Meditations on trials of modern air conditioning
I hate air conditioning, institutional AC that is, not car or even one’s home where it can be regulated. I think AC turns us inward, content in an artificial world of self-indulgence. I think only of myself and suffer when a manager at a restaurant or a grocery store or a professor in a college classroom says, “We cannot change the temperature; it originates somewhere else.” That somewhere else is usually hidden in a control panel in a subterranean room where only the jailer has the key. If ever I have felt a prisoner, it is being compelled to sit in an expensive restaurant next to a vent hurling cold air onto my neck and back. I have been reduced to wrapping not only a slight sweater around my shoulders but also several napkins. In a fit of despair I once had a waiter put a serving tray on top of a register that blew cold air onto my legs and up my skirt. Marilyn Monroe should have such troubles. Try price comparison while shaking from subzero ambient AC at your local food chain. I now take a winter jacket along with my purse and sacks, an extra burden when outside it is a fine 85 while inside a terrifying 65. I am furious at being a victim of such commercial universalism, not to mention my own individual surrender to out-of-control “control panels.”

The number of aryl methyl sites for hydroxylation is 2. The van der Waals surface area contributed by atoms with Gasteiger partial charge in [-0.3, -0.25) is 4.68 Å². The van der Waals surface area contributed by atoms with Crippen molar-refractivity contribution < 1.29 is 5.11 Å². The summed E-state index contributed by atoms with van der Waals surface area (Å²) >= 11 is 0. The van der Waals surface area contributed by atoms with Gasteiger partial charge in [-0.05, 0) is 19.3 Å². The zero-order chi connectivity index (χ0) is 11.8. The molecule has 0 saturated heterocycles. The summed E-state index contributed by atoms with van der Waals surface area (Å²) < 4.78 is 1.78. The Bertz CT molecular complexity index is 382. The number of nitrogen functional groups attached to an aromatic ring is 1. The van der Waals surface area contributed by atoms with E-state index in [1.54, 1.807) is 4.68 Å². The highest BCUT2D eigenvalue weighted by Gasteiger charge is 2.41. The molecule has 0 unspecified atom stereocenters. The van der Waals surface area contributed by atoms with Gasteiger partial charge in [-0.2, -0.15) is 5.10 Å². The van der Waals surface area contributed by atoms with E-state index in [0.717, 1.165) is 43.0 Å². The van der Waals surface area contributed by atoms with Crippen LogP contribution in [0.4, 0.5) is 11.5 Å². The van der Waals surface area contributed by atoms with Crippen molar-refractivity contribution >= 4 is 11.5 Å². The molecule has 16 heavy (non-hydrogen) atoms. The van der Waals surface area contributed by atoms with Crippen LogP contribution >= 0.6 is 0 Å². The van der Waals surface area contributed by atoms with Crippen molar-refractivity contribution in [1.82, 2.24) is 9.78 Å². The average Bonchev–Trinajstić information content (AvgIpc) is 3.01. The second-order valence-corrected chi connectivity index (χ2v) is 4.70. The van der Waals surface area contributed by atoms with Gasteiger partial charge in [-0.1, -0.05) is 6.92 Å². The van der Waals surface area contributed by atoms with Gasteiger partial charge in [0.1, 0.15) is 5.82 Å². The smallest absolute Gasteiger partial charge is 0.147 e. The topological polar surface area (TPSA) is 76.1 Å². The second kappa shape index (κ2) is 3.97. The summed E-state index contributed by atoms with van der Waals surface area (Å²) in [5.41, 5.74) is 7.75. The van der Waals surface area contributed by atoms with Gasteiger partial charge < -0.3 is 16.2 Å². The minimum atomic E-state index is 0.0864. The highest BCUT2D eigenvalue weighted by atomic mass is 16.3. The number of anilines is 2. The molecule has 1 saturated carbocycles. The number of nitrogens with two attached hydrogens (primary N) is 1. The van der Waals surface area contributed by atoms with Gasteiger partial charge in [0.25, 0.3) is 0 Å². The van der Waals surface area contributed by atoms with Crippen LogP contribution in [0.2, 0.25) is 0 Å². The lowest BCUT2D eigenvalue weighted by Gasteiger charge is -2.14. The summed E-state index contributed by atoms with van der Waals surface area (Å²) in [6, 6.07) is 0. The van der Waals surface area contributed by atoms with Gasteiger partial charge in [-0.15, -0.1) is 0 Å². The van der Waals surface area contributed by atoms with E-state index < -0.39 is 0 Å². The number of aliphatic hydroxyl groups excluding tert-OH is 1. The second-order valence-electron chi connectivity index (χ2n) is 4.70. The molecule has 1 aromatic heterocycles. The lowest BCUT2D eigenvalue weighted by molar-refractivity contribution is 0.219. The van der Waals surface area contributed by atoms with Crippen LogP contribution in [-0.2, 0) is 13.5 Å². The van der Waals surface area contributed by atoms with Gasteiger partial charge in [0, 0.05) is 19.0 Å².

Growing up mostly without AC, I remember summers where we did our own regulating. We had screened-in porches or front stoops to sit on. Lots can happen on those stoops. Parents monitored kids running through lawn sprinklers or playing in an opened fire hydrant. They gossiped and fanned and forgot the oppressive heat. If one didn’t have a porch, my husband recalled how people brought sleeping gear to the green spaces in downtown Cincinnati during the searing summer heat of the middle ’30s. People under adversity assembled, connected and shared their misery, somehow mitigating its impact.
Attending church before AC, I sat behind John Galbreath, the then richest man in Columbus, owner of Darby Dan Farms and the Pittsburgh Pirates. He handled a pew fan as well as the rest of us.
In the country it got hot, too. A cold glass of hand-squeezed lemonade brought to the hay field altered, if not the atmosphere, an attitude. Or hand-cranked ice cream set in motion before a Sunday meal and left to “ripen” for an afternoon treat went a long way toward agreeable company. The sweet, soft, cold iced cream floated down the throat and let us for a short while forget about weather and enjoy our family and friends.
Sylvia Zimmerman is the owner of Fulton Creek Jersey Cheese in Richwood. She holds two graduate degrees and, when not working on her farm or pursuing her interest in sustainable agriculture, writes her own blog.